Well, for me, it was honestly the fact that I don’t want to be like any other bloggers. That probably sounds incredibly rude and pretentious (which is one of my blogging insecurities – we’ll get there in a minute!) but hear me out:
I love, admire and appreciate so many other bloggers – I look upto them, I’m inspired by them and I learn from them constantly. But I can’t be them.
Let’s take one of the bloggers whose writing prose I am in love with: TravellingDiaryOfADippyDottyGirl. Arundhati has the most unique, eloquent and immersive writing voice; when I read her posts, I feel like I’m transported into a novel. I feel like I’m falling into one of those books that sweeps you off your feet and plunks you straight into another world. Her skill and talent is genuinely rare and special.
Now, while I love her style of writing, it doesn’t mean I want to write like that. My personality (and tendency to completely disregard the rules of grammar and punctuation to suit my rambling thought-patterns) don’t compliment that style of writing; for me to write like that, I’d have to forcibly change myself.
For content, let’s talk about Chloe! Chloe has some of the most raw, authentic, creative and beautiful content. Again, she’s someone I treasure as a really special blogger that carves herself her own special spot on the web.
But I don’t want to write content like hers.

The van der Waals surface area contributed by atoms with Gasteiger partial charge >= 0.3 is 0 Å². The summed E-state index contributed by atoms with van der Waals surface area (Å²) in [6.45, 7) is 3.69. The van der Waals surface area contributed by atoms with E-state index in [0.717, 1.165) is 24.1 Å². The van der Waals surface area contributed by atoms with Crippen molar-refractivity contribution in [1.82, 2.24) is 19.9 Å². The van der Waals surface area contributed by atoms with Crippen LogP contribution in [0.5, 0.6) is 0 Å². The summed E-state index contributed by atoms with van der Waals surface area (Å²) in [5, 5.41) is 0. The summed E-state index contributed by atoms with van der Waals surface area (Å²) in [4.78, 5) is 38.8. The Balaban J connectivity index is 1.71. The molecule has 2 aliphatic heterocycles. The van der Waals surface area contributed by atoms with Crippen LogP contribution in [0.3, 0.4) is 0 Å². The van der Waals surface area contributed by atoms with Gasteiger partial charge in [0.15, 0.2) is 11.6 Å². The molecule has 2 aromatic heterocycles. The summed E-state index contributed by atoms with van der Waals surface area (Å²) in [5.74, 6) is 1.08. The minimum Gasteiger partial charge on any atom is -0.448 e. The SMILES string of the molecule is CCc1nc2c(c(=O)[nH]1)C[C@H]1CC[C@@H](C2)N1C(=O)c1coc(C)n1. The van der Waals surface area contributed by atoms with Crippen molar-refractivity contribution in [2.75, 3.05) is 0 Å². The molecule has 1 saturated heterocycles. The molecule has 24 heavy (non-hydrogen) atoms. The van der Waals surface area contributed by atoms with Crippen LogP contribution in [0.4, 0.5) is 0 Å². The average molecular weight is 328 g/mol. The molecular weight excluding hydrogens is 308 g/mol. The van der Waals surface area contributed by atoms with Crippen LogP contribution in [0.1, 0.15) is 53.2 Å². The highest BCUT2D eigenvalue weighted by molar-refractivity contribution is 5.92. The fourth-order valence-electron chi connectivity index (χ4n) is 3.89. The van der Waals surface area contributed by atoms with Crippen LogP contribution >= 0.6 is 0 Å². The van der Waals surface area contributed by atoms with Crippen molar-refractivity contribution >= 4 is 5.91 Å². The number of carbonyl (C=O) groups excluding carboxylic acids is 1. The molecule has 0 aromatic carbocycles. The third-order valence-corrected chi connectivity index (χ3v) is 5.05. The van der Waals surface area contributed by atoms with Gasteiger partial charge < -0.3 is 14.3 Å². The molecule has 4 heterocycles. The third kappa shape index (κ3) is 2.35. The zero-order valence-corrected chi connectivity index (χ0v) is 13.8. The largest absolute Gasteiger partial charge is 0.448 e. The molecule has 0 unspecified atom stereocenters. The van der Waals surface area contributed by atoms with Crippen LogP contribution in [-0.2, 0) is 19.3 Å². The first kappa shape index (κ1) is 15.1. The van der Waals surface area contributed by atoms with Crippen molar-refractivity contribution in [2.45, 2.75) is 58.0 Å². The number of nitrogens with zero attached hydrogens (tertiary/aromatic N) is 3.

It would be inauthentic; I don’t naturally write these emotive, powerful journal passages – I’m not poetic and all my thoughts are generally a lot more . . . “Welp, shit sucks – let’s buy a van and drive to Cornwall and make out with hot surfer dudes!” instead of eloquent and beautiful. Again, I can love and look up to her . . . but I can’t be her.
Well, not without being some weird obsessive stalker that tries to slowly mould into her and steal her life, but that’s a Hollyoaks storyline as opposed to a real-world option, so I tend to not go down that route.
Anyways. You get my point, right? I don’t tend to compare myself to other bloggers because I really just want to be myself and, unless I was cloned without my knowledge and we’re all living in a movie set, I’m not them and no amount of wishing is going to change that. Thanks, Mum.
So now you’re thinking “oh great Mia, you’ve gone and written a post all about being insecure just to show off that you aren’t insecure”. Don’t worry, kids, you’re about to peel off my thin facade of confidence and reveal the real me. (I lie – there are no hidden depths to me, I am just this trash you see before you. I know, my parents are disappointed too.)
While I may not be insecure over other people’s brilliance, I am plenty insecure about loads of things to do with me and my own blog! Let’s do this.
1 – That I come across as arrogant, pretentious or obstinate